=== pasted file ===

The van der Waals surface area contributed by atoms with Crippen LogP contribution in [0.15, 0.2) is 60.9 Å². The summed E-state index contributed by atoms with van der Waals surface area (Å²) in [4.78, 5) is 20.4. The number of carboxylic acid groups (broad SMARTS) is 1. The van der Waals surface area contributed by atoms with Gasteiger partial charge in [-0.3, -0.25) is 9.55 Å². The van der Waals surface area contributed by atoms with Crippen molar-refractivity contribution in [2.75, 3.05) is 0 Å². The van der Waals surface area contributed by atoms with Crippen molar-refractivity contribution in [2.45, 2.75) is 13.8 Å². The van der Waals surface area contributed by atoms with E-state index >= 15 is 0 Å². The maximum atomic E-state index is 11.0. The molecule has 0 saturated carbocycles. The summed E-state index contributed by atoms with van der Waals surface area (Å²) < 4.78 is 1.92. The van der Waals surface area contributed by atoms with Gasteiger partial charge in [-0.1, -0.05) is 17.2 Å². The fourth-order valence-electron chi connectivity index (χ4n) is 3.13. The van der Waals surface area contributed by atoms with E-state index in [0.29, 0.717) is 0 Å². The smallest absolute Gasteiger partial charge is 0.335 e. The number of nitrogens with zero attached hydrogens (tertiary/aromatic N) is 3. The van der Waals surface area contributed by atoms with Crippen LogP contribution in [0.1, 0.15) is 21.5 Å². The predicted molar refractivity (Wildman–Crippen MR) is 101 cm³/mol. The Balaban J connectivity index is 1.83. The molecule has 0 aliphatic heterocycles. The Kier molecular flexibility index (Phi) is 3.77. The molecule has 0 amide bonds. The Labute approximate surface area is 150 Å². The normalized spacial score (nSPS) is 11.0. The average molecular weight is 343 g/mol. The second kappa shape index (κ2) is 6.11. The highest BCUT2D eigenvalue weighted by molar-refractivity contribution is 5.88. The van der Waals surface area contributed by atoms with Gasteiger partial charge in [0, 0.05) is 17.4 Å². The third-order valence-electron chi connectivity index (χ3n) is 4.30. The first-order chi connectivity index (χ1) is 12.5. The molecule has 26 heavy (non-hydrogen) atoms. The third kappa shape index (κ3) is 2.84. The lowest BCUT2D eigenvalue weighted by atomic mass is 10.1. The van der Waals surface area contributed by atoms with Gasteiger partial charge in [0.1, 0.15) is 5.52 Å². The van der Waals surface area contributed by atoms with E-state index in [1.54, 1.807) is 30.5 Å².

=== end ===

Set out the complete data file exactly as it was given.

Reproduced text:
The van der Waals surface area contributed by atoms with Crippen LogP contribution in [0.15, 0.2) is 60.9 Å². The summed E-state index contributed by atoms with van der Waals surface area (Å²) in [4.78, 5) is 20.4. The number of carboxylic acid groups (broad SMARTS) is 1. The van der Waals surface area contributed by atoms with Gasteiger partial charge in [-0.3, -0.25) is 9.55 Å². The van der Waals surface area contributed by atoms with Crippen molar-refractivity contribution in [2.75, 3.05) is 0 Å². The van der Waals surface area contributed by atoms with Crippen molar-refractivity contribution in [2.45, 2.75) is 13.8 Å². The van der Waals surface area contributed by atoms with E-state index >= 15 is 0 Å². The maximum atomic E-state index is 11.0. The molecule has 0 saturated carbocycles. The summed E-state index contributed by atoms with van der Waals surface area (Å²) < 4.78 is 1.92. The van der Waals surface area contributed by atoms with Gasteiger partial charge in [-0.1, -0.05) is 17.2 Å². The fourth-order valence-electron chi connectivity index (χ4n) is 3.13. The van der Waals surface area contributed by atoms with E-state index in [0.29, 0.717) is 0 Å². The smallest absolute Gasteiger partial charge is 0.335 e. The number of nitrogens with zero attached hydrogens (tertiary/aromatic N) is 3. The van der Waals surface area contributed by atoms with Crippen LogP contribution in [0.1, 0.15) is 21.5 Å². The predicted molar refractivity (Wildman–Crippen MR) is 101 cm³/mol. The Balaban J connectivity index is 1.83. The molecule has 0 aliphatic heterocycles. The Kier molecular flexibility index (Phi) is 3.77. The molecule has 0 amide bonds. The Labute approximate surface area is 150 Å². The normalized spacial score (nSPS) is 11.0. The average molecular weight is 343 g/mol. The second kappa shape index (κ2) is 6.11. The highest BCUT2D eigenvalue weighted by molar-refractivity contribution is 5.88. The van der Waals surface area contributed by atoms with Gasteiger partial charge in [0, 0.05) is 17.4 Å². The third-order valence-electron chi connectivity index (χ3n) is 4.30. The first-order chi connectivity index (χ1) is 12.5. The molecule has 26 heavy (non-hydrogen) atoms. The third kappa shape index (κ3) is 2.84. The lowest BCUT2D eigenvalue weighted by atomic mass is 10.1. The van der Waals surface area contributed by atoms with Gasteiger partial charge in [0.1, 0.15) is 5.52 Å². The van der Waals surface area contributed by atoms with E-state index in [1.54, 1.807) is 30.5 Å².